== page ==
Financial Adviser | The best way to invest
QUESTION: I have some funds available. How is the best way to invest them?
FINANCIAL ADVISER: I wish I could give you a direct answer. My answer is: It depends. It depends on your investment objectives, your risk tolerance, your time horizon, the rest of your portfolio, the resources you have to invest, your knowledge and understanding of investments, your place in the life cycle, and your goals.
Investment objectives include regular income, preservation of capital, growth or capital appreciation, ease of management, exchange rate hedge, liquidity or ease of converting to cash, diversification.
Your objective influences your choice of instrument and some instruments may satisfy more than one objective, but there is usually one that is best for a particular objective.
For regular income, bonds are best. The income earned from bonds is interest. Dividends from stock may pay regular income, but this is not guaranteed.
Bonds are also good for preservation of principal in the sense that you are likely to get back all the capital you invest. This is generally the case if you hold them to maturity. But if you sell before then and interest rates rise above the levels existing at the time you made the investment, you are almost certain to lose some of your capital but should gain if interest rates fall instead.
Unit trusts and mutual funds that invest in bonds and other interest-earning financial instruments are also good for preservation of capital. Some also distribute income, so they would be good for regular income.
If you want capital appreciation to hedge against inflation, stock and securities linked to real estate are suitable. Unit trusts and mutual funds that invest in these securities are also suitable. Some unit trusts and mutual funds also invest directly in real estate.
If your risk tolerance is low, that is, you do not have the capacity to tolerate fluctuations in the value of your investments, bonds are best for you. You would hardly be comfortable with investing in stocks and perhaps real estate and associated instruments. On the other hand, you would be comfortable with them if your risk tolerance is medium to high.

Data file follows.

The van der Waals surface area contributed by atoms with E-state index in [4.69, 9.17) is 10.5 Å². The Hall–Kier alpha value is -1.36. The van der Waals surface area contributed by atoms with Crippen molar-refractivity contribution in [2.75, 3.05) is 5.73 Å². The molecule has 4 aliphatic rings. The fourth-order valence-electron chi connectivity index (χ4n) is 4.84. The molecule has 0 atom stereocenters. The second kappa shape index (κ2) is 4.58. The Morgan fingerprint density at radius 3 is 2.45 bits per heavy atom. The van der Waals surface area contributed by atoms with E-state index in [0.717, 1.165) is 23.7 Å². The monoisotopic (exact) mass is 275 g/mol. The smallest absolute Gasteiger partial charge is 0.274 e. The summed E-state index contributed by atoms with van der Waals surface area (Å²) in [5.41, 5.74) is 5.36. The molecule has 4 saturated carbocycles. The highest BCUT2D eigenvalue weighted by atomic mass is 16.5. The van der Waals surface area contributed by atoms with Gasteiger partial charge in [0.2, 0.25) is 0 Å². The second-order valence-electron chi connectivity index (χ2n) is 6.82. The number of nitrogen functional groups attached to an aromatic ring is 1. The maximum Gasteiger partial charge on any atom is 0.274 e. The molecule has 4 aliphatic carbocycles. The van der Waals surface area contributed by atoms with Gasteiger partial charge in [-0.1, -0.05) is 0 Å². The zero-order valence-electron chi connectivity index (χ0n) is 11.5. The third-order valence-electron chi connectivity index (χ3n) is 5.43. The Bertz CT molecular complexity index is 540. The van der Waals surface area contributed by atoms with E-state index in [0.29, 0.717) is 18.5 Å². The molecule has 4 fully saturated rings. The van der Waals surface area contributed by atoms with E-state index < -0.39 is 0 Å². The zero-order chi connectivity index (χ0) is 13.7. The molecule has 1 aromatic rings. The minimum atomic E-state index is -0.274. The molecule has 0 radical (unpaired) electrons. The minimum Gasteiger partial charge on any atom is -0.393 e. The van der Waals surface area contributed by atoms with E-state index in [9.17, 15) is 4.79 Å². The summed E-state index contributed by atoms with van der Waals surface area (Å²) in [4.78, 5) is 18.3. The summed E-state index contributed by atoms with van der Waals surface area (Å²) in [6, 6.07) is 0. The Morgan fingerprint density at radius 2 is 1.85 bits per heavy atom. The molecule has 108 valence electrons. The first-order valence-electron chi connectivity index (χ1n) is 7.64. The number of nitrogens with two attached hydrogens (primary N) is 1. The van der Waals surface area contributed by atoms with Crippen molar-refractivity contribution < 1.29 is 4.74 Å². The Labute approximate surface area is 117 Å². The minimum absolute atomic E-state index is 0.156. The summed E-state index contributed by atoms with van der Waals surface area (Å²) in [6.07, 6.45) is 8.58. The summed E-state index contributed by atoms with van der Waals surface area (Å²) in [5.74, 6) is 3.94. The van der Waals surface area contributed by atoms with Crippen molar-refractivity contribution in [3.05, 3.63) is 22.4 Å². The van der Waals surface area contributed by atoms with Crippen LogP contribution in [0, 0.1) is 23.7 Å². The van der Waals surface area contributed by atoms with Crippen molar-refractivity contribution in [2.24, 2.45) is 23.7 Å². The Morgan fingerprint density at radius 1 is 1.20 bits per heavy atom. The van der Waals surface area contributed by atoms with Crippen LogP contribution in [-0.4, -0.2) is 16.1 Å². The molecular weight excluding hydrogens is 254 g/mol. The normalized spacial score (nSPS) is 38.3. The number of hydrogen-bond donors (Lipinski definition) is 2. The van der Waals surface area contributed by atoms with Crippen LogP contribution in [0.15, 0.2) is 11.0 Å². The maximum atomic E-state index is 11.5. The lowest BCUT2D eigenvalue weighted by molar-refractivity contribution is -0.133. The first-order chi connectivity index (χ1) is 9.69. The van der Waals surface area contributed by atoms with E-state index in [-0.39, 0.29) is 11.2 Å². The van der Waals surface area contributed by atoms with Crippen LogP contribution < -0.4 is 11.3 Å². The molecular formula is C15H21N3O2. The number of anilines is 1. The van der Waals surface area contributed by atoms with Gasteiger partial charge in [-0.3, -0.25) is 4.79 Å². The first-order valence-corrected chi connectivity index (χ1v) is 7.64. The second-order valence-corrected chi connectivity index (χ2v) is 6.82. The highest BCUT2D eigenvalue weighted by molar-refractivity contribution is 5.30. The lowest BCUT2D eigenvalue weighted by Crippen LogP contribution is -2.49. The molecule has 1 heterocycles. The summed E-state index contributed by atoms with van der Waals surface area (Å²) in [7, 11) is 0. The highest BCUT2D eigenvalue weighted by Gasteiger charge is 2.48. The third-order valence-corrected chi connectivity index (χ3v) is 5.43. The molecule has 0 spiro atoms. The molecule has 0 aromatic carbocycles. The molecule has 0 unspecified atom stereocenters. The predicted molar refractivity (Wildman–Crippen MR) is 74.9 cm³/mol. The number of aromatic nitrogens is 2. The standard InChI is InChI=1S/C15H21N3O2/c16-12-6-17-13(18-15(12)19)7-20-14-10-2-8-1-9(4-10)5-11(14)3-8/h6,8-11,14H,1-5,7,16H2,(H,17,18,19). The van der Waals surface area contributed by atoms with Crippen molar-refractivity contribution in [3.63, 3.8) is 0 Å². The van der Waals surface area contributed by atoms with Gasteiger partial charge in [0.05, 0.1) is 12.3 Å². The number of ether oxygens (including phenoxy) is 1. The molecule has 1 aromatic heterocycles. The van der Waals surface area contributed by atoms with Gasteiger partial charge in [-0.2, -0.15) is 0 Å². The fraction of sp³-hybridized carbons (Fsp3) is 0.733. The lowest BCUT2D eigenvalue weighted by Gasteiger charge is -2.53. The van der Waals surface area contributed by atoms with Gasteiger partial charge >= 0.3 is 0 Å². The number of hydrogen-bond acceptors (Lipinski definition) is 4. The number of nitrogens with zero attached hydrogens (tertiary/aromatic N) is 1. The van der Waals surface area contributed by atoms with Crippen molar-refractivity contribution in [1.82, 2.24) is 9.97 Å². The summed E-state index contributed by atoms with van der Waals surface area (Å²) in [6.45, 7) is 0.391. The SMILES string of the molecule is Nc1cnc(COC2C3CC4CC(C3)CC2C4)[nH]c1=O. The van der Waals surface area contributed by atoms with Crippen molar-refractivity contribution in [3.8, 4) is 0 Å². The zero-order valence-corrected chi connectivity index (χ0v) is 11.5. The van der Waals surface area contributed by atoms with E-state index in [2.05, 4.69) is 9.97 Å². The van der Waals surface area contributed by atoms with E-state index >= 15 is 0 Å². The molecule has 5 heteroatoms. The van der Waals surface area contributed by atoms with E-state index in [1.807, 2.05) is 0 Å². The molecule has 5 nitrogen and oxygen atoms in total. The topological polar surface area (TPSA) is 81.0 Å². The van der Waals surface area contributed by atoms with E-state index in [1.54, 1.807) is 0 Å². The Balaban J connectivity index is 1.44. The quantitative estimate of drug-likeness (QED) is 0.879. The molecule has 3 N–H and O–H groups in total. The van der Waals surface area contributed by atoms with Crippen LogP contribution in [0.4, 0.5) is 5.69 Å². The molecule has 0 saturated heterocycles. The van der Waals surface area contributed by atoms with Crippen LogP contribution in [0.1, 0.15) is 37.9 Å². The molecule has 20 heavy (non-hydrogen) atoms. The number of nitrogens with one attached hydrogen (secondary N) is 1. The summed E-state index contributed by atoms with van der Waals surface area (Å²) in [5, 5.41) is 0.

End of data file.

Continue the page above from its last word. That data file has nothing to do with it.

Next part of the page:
Ease of management refers to maintaining a portfolio of investments without having to manage them on a day-to-day basis. Unit trusts and mutual funds are very suitable for this purpose. This function is undertaken by professional fund managers. They make the buying and selling decisions and attend to other matters related to the management of the portfolio.
If you want protection against the local currency losing its value, invest in instruments with a foreign currency-earning component, which span virtually all instruments in the marketplace.
Liquidity refers to the ability of an instrument to be converted to cash easily, that this, the conversion to cash can be accomplished in a relatively short time at or close to its value. Bonds generally fit this objective quite well.
If you want a diversified portfolio, you may invest in several types of securities. The easiest way to accomplish this, though, is to invest in unit trusts or mutual funds. And there are many types of these instruments to meet every objective you may have.
Time horizon refers to whether you will require the funds in the short, medium or long term. Nowadays, the time line associated with these is much shorter than I was used to in the past but I am prepared to accept short term as up to two or three years, medium term, over that and up to ten years and long term anything above ten years.
Bonds fit all the above. It is their maturity date which matters. Unit trusts and mutual funds can be converted to cash quite easily but it is advisable to treat them as long term investments. Stock may yield good yields in the short term but it is best to treat it as long term.
If you already have an investment portfolio, it is important to see how new investments would fit into it. The experts will tell you that asset allocation has a stronger bearing on the performance of your portfolio than securities selection. The selection you make should not disturb your asset allocation or the proportion of your portfolio in the various types of investment instruments.
If the resources you have to invest are small, it is advisable to invest in unit trusts or mutual funds because the minimum sum accepted for investment tends to be less than for other types of instruments.
Additionally, if you have limited funds, it is advisable to avoid more risky investments. Persons with more resources are better able to withstand losses.
Your age will have some bearing on your decision. The younger you are the more time you have to recover from your losses but the smaller the pool of funds you will likely have and the less you are likely to know about investments so your risk tolerance may be low. At the other end, the nearer you are to retirement, the less risk you can afford to take.
If your knowledge of investments is limited, it is prudent to avoid the more complicated instruments such as structured notes.
Importantly, what is your goal? This will have some bearing on your time horizon, investment objectives and your strategy.
Oran A. Hall, a member of the Caribbean Financial Planning Association and principal author of 'The Handbook of Personal Financial Planning', offers personal financial planning advice and counsel.